As for the value of tests, I can tell you that for a screening test to have merit it must balance four epidemiologic measures: sensitivity, specificity, predictive value positive and predictive value negative. PSAs, digitally-assisted mammograms are both very sensitive and not specific enough: they identify very many potential health issues but aren't at all good at weeding out the honest to god problems from the outcomes we're not interested in. What happens next in the cycle is that the diagnostic process is advanced to more invasive or more costly procedures... in this case its very likely that the lesions in my mammogram were associated with the over-sensitive screening tool and that started that whole chain that eventually required the very invasive and not at all pleasant procedure that put all fears to rest.

The costs, of course, are astronomical but those parties that establish "standards of practice" simply refuse to accept the risk of adopting a policy that might well miss a few cases in large populations. And that's another problem: no one is willing to accept any risks for themselves and when you extrapolate to the whole nation...whatcha' gonna do, then????? Should we all accept the notion that in the very near future most families will have to choose between a mortgage and health insurance in order to prevent a modest number of prostate and breast cancers, other diseases---or at least their very early detection? I have to tell you all: we're not going to get rid of cancer completely --- ever. Its simply something that cells do sometimes. Without completely engineering our genome, I think we have cancer with us. I've always refused to work in cancer epidemiology because of that fact---I think we spend too much money on its prevention and that the "cures" are too often toxic themselves and always far too costly.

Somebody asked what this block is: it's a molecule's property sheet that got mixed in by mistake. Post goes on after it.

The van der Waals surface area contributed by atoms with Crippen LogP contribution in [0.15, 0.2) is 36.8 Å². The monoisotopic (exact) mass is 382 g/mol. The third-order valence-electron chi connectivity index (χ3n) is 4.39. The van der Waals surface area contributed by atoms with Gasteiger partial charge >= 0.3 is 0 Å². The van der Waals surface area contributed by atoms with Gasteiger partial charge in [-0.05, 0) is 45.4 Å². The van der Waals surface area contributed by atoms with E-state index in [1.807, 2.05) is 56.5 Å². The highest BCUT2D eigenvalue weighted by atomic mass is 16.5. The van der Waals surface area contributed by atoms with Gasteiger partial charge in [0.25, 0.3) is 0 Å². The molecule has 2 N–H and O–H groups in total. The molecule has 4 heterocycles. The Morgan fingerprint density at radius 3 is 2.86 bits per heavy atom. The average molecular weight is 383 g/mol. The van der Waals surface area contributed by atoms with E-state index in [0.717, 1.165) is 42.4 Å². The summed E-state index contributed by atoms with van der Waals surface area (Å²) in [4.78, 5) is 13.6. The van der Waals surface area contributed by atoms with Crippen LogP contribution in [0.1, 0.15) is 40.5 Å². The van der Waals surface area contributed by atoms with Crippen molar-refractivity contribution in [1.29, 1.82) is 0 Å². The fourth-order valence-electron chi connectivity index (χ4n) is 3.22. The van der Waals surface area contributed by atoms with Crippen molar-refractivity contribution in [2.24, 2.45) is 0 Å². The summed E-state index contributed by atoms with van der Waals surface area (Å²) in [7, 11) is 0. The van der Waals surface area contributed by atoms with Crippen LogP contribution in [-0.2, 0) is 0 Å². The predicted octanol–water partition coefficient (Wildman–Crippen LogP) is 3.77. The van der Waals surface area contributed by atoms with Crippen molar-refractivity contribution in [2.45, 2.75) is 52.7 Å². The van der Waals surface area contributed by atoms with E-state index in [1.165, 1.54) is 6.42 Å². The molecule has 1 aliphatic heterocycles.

That's not to say I don't think people shouldn't do what they can to reduce their risks...that gets back to the personal responsibility part of all of this and how it impacts community dynamics.

And now, I'll bet you're thinking: what else could she have possibly thought would be in a post that isn't here? Perhaps you'll see...

Don said...

So far we are in total agreement. The system need reformed.

I don't believe we need to completely scrap the current system. My concerns with the rhetoric in Washington is that while we can't afford to wait indefinately, we also cannot afford to be in a rush to push through a simple "solution" to what is a very complex problem.

As is generally the case in Washington, neither side of the debate is willing to truly compromise. They talk bipartisan solution but then fall back to their old position and refuse to budge.

You mention tort reform and Democrats refuse to go along. You talk government participation and the Republicans refuse.

A problem like this is not easily solved. In Washington today, I don't see it ever getting solved.

Don't stop now, I look forward to your future comments.

Khm said...

I think we agree, Don. I have concerns for the complexity of the problem and the climate among our legislators. I recently had a surprising boost of optimism from a completely random interaction. Boy, we could all use more of that.